442025 Experimental Measurements of Flammability at Elevated Conditions Using Thermal Criterion

Monday, April 11, 2016
Exhibit Hall E (George R. Brown )
Ning Gan, Chemical Engineering Department, MKOPSC, Texas A&M University, college station, TX, Dragomir B. Bukur, Texas A&M University, College Station, TX and Sam M. Mannan, Artie McFerrin Department of Chemical Engineering, Mary Kay O'Connor Process Safety Center, Texas A&M University, College Station, TX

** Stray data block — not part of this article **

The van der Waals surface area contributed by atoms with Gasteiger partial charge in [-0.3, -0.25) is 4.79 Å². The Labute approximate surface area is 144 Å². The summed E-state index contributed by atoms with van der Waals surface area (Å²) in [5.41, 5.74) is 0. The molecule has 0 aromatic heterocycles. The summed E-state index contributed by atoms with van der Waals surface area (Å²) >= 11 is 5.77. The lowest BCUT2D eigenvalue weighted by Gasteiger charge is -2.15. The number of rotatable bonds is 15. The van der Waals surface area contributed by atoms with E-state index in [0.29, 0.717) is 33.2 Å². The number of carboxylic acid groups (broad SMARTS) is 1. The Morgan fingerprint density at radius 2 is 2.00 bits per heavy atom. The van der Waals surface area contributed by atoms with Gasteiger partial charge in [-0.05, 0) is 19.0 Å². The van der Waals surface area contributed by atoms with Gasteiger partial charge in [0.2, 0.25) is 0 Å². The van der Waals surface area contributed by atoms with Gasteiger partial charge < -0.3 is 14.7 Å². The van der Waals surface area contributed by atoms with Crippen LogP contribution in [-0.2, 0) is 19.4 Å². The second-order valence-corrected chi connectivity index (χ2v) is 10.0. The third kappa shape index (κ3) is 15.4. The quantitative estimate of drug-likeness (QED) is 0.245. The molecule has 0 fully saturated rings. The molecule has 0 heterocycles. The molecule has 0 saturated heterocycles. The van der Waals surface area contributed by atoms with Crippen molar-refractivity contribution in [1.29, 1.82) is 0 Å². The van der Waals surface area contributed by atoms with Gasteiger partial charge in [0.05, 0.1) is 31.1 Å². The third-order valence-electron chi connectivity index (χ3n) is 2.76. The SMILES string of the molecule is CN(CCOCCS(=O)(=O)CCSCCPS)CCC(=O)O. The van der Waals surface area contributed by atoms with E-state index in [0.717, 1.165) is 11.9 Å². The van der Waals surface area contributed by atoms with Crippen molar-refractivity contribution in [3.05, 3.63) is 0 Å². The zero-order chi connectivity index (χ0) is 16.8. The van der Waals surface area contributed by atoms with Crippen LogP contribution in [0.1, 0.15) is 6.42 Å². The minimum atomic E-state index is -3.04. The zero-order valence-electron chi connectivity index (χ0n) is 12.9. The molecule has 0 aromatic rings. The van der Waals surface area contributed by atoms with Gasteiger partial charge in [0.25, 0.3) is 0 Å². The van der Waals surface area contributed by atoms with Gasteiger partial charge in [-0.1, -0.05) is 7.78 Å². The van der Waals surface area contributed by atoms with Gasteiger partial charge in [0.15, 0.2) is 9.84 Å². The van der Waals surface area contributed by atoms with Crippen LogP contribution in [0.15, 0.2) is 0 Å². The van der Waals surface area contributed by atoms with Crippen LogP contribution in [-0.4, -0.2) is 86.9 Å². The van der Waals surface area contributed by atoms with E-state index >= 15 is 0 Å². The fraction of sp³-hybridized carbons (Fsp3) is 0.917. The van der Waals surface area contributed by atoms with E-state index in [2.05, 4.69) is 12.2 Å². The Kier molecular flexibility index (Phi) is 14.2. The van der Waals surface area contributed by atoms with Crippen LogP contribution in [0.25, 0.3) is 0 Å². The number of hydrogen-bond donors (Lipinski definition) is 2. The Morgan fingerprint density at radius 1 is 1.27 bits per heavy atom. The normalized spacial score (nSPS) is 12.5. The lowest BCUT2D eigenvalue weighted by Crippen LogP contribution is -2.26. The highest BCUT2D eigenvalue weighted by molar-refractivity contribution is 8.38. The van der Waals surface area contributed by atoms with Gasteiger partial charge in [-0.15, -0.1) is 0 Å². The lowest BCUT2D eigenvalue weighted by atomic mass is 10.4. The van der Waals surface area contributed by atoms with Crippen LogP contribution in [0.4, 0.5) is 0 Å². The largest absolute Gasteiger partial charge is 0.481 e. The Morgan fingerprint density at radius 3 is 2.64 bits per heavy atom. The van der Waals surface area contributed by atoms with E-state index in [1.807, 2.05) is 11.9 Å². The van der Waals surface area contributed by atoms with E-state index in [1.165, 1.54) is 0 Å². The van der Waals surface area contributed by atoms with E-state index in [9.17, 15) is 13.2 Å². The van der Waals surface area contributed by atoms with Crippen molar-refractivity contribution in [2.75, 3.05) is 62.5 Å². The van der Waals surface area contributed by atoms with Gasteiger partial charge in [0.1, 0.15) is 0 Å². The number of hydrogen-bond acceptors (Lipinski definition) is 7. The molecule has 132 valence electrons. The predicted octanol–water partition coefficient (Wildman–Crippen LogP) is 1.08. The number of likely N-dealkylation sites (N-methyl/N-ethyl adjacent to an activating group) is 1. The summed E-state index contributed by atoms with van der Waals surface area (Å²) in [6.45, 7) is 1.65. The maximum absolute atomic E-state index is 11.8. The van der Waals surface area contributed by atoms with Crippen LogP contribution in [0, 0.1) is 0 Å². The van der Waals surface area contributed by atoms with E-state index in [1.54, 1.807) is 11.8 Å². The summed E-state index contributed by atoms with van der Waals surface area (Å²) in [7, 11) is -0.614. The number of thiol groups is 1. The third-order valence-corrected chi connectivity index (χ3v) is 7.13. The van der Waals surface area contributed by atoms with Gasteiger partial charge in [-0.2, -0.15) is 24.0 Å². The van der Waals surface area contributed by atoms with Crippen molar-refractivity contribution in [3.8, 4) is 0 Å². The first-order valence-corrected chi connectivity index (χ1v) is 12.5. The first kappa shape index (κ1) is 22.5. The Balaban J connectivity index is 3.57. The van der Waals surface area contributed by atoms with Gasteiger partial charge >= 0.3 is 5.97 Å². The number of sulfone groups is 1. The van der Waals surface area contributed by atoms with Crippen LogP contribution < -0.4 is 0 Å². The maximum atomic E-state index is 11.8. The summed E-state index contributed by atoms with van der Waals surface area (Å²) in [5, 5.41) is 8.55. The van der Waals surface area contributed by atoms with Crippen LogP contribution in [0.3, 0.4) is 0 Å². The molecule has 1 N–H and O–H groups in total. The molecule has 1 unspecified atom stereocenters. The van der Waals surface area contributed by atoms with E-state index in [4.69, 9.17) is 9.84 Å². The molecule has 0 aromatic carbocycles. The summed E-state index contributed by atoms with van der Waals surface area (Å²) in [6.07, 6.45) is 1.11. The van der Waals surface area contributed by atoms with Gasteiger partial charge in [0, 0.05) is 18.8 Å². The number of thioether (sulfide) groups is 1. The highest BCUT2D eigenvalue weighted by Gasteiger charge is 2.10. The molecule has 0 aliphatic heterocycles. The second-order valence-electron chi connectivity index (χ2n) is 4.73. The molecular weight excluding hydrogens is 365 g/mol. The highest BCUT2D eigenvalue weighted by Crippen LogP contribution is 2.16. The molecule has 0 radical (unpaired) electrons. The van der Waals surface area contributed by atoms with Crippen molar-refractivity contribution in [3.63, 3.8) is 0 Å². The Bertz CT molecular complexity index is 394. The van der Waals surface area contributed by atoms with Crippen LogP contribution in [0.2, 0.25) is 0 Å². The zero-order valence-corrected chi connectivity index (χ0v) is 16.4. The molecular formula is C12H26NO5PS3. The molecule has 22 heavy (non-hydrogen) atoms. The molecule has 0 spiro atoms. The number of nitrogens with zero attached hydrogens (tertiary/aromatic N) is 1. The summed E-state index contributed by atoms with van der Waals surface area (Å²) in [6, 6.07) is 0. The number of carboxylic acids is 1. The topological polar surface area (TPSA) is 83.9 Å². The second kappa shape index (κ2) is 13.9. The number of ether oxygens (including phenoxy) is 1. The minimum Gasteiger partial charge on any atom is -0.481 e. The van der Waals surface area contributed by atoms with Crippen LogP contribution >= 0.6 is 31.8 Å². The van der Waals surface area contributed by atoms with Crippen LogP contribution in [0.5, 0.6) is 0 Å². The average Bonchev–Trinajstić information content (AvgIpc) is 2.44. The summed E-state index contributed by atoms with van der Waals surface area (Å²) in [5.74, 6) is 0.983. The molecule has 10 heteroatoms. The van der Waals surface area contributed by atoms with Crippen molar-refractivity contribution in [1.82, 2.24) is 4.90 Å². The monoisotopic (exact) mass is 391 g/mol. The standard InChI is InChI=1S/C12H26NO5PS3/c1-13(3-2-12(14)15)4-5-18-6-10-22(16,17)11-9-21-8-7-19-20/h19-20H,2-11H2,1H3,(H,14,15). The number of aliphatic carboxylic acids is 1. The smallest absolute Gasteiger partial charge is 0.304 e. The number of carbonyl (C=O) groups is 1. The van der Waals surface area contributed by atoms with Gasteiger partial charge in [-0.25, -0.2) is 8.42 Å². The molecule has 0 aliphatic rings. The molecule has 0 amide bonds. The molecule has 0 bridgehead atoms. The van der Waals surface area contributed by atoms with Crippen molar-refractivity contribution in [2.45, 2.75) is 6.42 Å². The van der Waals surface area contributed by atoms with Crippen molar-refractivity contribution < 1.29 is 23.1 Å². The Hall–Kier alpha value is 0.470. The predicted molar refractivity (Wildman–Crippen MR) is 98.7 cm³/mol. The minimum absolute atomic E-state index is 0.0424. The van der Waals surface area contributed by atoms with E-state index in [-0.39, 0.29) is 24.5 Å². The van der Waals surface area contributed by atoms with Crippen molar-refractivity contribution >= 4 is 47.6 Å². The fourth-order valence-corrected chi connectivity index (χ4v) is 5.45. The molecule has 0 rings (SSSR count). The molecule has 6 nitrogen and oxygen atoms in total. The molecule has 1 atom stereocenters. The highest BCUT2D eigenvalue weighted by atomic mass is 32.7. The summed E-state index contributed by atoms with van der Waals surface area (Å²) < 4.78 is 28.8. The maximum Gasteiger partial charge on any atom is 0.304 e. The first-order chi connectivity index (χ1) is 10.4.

Accurate measurements of flammability limits for combustible gases and vapors are necessary for the prevention of fire and explosion.  The flammability limit, which is the maximum or minimum fuel concentration at which a gas mixture is flammable in a given atmosphere, has been studied for decades.  However, due to the measurement conditions and apparatus set difference, the flammability values provided by different experimental methods are inconsistent, especially at elevated conditions.  In this study, the flammability limits of methane-air were measured in an 8-L closed cylindrical vessel with upward flame propagation at maximum initial temperature of 300°C and maximum initial pressure of 2 bar.  During the experimental measurement, a new thermal criterion was used to define if the gas is flammable and the experimentally determined flammability limits were compared with existing data reported in the literature.  Finally, the temperature and pressure effect on flammability was investigated and compared with the modified Burgess-Wheeler Law.

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